Eye Contact


Before we tell you why they’re different, let’s touch on why they are even in the same grouping to begin with. The one thing they do have in common—all three rarely if ever make eye contact. It should be obvious why the first two avoid looking us in the eye—they’re trying to deceive us. But the person with autism is in the group for an entirely different reason. It’s a byproduct of their disability.

Whatever the reason, all three violate the social norm by avoiding eye contact when speaking. But that same social construct may be unknowingly hurting the growing autistic population.

When we talk about the “rules” of eye contact, we should look at who made the rules in the first place. Neuro-typicals (NT), or persons without a cognitive disability, have boldly declared: “the eyes are the window to the soul.” But considering those words were written by William Shakespeare who many believe was a person who had Asperger’s Syndrome—of course not diagnosed as such back then—the whole window to the soul thing seems quite ironic, wouldn’t you say?

The issue is that a person who has Autism Spectrum Disorder (ASD) will more often than not have an issue making eye contact with most people. Just by the definition of the disorder given by our own Centers for Disease Control. It says: ASD is a group of developmental disabilities that can cause significant social, communication and behavioral challenges.

The truth is, people who have autism spectrum disorders have difficulty with reading even the most overt social cues in context. That goes for body language, hand cues, most gestures and the one that makes them most uncomfortable: eye contact.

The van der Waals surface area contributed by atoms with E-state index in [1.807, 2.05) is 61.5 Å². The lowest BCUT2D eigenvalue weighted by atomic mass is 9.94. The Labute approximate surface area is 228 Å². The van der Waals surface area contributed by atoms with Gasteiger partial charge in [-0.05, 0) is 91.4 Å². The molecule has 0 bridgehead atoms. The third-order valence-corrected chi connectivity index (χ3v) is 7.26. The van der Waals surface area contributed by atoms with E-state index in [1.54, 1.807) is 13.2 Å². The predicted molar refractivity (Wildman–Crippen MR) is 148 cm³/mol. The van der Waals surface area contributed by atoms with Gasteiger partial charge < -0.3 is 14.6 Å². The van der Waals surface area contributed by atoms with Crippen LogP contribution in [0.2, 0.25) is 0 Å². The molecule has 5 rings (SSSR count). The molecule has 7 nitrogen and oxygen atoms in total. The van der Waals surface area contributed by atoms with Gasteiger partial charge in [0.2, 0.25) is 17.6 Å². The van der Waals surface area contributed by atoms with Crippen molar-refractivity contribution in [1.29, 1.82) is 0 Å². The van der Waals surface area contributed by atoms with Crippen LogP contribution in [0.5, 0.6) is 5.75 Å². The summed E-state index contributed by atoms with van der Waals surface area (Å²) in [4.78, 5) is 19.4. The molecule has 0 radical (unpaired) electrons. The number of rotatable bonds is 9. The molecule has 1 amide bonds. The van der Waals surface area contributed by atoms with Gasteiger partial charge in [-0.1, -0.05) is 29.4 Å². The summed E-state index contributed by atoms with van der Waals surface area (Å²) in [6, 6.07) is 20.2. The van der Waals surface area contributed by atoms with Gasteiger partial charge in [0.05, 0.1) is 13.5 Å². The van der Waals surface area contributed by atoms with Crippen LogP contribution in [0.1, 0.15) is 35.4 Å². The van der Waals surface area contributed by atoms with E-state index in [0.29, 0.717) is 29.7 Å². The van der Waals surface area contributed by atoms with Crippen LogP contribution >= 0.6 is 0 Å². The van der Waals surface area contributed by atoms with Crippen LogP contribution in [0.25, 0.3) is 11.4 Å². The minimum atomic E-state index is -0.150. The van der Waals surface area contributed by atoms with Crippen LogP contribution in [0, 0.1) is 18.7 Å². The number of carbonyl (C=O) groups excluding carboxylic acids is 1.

How come? Why is it so difficult for someone with ASD to look someone in the eye? There are a few answers. Firstly, let’s just come right out and be blunt. Or, should we say, go right between the eyes—pun intended. It is very difficult for persons with ASP to concentrate on what words to say in a conversation and to also concentrate on looking in someone’s eyes as they do it. Their minds are working overtime to process the information coming in and double-time working to get out what they want to communicate that the process of looking in someone’s eyes while they do it is extremely daunting. That concentration is needed for the verbal communication and “wasting” energy on eye contact just takes away from the task at hand.

A young woman named April put it this way: “When I look in people’s eyes it is an intense experience and I find it hard to focus on their words.” We often find a connection when we look into someone’s eyes. Someone with ASD will more often than not, become lost.

For many, the sensory overload is virtually impossible to handle. Let’s just say too much sensory input makes eye contact difficult for many, and sometimes even physically painful.

Another way to think about it is the Left/Right brain connection. Or, in the case of most with ASD, the broken link. Most neurotypical persons (NT) have a flowing relationship between the left and right side of their brains. The logical left side works in conjunction with the creative (non-linear) right side. The left brain controls speech and language. The right side often interprets the world around us—music, sounds, emotions and the nuances of life. When both sides are working in conjunction, the flow of information is not only informative but functional.